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Patient attitudes towards community-based tuberculosis DOT and adherence to treatment in an urban setting; Kampala, Uganda. Pan Afr Med J 2017;27:1



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2-s2.0-85020180482 (requires institutional sign-in at Scopus site)   9 Citations


INTRODUCTION: High Tuberculosis treatment default rate (17%) and sub-optimal treatment completion rates (45%) has burdened Kampala. Nevertheless, there are observable increase in the number of patients on TB DOT; from 6% to 29% in two consecutive annual reports. The main objective was to determine the association of TB patient attitudes towards community-based observers on the TB drug adherence on directly observed treatment for TB in Kampala.

METHODS: A cross-sectional study was carried out in Lubaga division, Kampala. A total of 201 patients in continuation phase of treatment for Pulmonary TB (i.e. 8 to 20 weeks of TB treatment) were included in the study. Patient attitudes were measured using a 4-point Likert scale aggregated into a binary outcome with ''agree'' and ''disagree'' responses. Poisson regression model using a forward fitting approach in STATA v12 was used to determine the association between patient attitude towards CB-DOTs observers and adherence to TB treatment.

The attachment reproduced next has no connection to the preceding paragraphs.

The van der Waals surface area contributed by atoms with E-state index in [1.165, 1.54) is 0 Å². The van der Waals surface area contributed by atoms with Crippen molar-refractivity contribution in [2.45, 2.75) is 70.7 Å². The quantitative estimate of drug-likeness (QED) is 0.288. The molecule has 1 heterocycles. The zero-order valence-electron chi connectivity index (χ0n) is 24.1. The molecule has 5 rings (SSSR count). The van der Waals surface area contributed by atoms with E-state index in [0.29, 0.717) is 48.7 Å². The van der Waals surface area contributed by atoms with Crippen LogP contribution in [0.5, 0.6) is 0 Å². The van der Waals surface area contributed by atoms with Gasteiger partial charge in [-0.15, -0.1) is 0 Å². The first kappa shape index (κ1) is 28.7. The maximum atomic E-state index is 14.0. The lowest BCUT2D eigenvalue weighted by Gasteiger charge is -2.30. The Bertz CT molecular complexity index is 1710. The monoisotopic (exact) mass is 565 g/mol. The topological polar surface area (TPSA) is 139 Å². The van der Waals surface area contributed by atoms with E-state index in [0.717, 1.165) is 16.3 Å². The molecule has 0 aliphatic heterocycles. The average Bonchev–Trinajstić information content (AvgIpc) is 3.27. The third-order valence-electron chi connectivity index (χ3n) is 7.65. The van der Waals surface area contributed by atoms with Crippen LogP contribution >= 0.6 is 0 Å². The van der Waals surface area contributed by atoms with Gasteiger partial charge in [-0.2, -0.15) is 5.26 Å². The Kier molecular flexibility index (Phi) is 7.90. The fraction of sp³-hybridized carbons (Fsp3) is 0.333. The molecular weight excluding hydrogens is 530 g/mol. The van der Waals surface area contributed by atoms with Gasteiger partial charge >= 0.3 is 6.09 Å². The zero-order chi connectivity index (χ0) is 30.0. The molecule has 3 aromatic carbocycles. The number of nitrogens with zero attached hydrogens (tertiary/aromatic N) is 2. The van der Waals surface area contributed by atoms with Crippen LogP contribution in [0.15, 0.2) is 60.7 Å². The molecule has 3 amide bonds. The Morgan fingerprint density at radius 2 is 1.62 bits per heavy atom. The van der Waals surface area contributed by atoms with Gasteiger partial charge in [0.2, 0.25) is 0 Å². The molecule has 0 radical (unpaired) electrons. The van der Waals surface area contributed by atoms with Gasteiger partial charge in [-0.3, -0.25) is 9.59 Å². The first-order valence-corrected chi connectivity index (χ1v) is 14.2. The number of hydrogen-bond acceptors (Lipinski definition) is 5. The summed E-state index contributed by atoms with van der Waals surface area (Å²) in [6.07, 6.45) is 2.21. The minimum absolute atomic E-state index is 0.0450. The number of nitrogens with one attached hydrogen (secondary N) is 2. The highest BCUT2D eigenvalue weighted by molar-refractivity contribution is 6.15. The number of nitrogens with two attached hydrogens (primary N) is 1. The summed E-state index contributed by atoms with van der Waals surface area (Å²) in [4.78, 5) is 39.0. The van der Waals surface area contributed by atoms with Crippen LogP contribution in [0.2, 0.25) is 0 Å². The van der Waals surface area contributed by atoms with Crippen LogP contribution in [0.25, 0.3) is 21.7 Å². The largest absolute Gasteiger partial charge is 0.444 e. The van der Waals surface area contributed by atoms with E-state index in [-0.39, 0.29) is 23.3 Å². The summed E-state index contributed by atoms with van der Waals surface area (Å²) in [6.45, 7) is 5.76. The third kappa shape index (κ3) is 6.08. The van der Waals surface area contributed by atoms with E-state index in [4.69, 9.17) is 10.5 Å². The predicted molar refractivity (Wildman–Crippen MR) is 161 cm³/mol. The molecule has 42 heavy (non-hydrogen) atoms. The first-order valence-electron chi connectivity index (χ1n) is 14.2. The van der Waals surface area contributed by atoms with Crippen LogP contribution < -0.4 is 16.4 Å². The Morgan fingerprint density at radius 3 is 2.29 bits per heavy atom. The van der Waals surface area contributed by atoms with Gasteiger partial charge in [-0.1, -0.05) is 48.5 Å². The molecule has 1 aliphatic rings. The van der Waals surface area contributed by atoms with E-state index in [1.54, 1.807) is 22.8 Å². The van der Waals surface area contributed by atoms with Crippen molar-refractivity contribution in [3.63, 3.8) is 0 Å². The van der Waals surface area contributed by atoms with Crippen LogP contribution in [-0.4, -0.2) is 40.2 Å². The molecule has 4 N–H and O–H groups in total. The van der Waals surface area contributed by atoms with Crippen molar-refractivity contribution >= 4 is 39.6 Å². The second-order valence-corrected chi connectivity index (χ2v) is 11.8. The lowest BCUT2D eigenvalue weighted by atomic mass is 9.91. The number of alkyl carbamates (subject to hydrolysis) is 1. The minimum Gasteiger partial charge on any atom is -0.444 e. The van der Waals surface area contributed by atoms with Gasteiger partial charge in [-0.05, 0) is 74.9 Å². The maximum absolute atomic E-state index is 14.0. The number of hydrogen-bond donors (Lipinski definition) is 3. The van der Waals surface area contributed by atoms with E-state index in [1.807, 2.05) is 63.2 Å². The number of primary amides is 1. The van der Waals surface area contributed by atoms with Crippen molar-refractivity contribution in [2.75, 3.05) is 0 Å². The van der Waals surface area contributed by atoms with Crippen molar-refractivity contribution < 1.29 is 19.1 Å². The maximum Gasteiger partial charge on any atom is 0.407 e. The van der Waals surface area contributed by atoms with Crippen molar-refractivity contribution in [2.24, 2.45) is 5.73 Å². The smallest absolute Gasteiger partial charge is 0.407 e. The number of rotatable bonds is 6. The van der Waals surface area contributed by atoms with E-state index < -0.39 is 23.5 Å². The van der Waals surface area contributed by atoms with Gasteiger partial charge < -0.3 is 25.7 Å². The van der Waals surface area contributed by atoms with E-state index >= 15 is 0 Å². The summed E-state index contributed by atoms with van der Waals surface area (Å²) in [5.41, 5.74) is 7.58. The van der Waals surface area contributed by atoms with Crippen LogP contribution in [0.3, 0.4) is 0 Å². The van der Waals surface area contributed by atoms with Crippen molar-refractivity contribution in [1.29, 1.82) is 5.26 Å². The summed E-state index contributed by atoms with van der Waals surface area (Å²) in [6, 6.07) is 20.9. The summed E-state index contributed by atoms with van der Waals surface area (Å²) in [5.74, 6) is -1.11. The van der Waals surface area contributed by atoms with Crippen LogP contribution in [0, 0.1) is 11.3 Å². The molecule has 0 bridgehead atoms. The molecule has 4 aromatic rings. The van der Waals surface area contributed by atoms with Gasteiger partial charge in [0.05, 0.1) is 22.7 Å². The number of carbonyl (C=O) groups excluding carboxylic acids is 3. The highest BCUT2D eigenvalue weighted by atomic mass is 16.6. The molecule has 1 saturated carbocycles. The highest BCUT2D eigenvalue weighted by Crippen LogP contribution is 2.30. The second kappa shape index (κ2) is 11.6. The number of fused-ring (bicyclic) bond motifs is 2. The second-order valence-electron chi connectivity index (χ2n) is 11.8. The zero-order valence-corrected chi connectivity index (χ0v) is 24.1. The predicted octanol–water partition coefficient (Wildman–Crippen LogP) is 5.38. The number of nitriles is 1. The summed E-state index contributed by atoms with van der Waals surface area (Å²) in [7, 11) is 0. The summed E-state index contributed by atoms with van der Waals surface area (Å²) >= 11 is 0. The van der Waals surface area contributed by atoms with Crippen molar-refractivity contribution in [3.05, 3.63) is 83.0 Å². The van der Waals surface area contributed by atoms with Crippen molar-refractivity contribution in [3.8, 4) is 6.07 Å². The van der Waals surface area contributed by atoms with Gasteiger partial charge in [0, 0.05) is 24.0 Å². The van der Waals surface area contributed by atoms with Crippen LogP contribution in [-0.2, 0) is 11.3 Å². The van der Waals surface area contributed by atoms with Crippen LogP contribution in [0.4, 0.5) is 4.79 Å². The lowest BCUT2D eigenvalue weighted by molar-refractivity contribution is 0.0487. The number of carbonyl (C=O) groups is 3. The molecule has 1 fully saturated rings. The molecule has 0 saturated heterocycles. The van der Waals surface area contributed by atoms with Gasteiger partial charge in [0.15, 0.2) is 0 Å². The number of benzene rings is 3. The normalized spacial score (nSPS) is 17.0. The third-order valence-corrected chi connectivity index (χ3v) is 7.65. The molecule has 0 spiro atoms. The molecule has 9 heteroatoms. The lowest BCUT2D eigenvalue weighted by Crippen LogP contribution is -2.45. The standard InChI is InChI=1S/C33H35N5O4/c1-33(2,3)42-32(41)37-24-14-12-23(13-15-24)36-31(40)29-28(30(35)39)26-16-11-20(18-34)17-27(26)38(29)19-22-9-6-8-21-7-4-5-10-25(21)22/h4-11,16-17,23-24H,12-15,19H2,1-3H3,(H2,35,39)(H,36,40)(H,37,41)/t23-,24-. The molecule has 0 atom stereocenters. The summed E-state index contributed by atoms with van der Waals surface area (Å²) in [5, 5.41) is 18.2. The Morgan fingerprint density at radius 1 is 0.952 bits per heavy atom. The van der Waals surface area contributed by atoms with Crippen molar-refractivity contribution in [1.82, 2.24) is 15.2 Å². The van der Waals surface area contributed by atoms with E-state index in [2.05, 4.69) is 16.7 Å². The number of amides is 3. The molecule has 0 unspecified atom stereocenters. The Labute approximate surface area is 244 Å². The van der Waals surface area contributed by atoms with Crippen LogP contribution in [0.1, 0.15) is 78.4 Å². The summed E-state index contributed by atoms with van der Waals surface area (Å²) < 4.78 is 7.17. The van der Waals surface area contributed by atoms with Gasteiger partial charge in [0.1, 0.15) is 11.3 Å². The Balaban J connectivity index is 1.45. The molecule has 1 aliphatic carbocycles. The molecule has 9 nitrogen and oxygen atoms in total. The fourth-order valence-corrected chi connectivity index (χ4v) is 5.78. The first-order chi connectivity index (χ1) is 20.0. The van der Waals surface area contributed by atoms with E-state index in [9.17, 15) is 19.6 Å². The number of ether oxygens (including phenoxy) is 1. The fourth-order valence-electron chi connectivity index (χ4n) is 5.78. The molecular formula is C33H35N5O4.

RESULTS: Among the 201 patients, 66% reported their treatment was being observed by someone. Relatives were the commonest (82%) treatment observers, 26% were non adherent to their TB treatment. Perceiving ''no need for a treatment observer'' and ''people rejecting TB patients'' were predictors of non-adherence to TB treatment (IRR=1.6,95%CI 1.00-2.57;p=0.048) and (IRR=0.6, 95%CI 0.35-0.95; p=0.019) respectively.

CONCLUSION: Patient's perceived attitude and stigma towards treatment observers contribute to non-adherence on TB treatment. For improved local TB control, more emphasis is needed to build a friendly environment between treatment supporters and patients during the course of TB treatment.

Author List

Hassard S, Ronald A, Angella K


Ronald Anguzu MD, PhD Assistant Professor in the Institute for Health and Equity department at Medical College of Wisconsin

MESH terms used to index this publication - Major topics in bold

Antitubercular Agents
Attitude to Health
Community Health Services
Cross-Sectional Studies
Directly Observed Therapy
Medication Adherence
Middle Aged
Poisson Distribution
Social Stigma
Tuberculosis, Pulmonary
Urban Population
Young Adult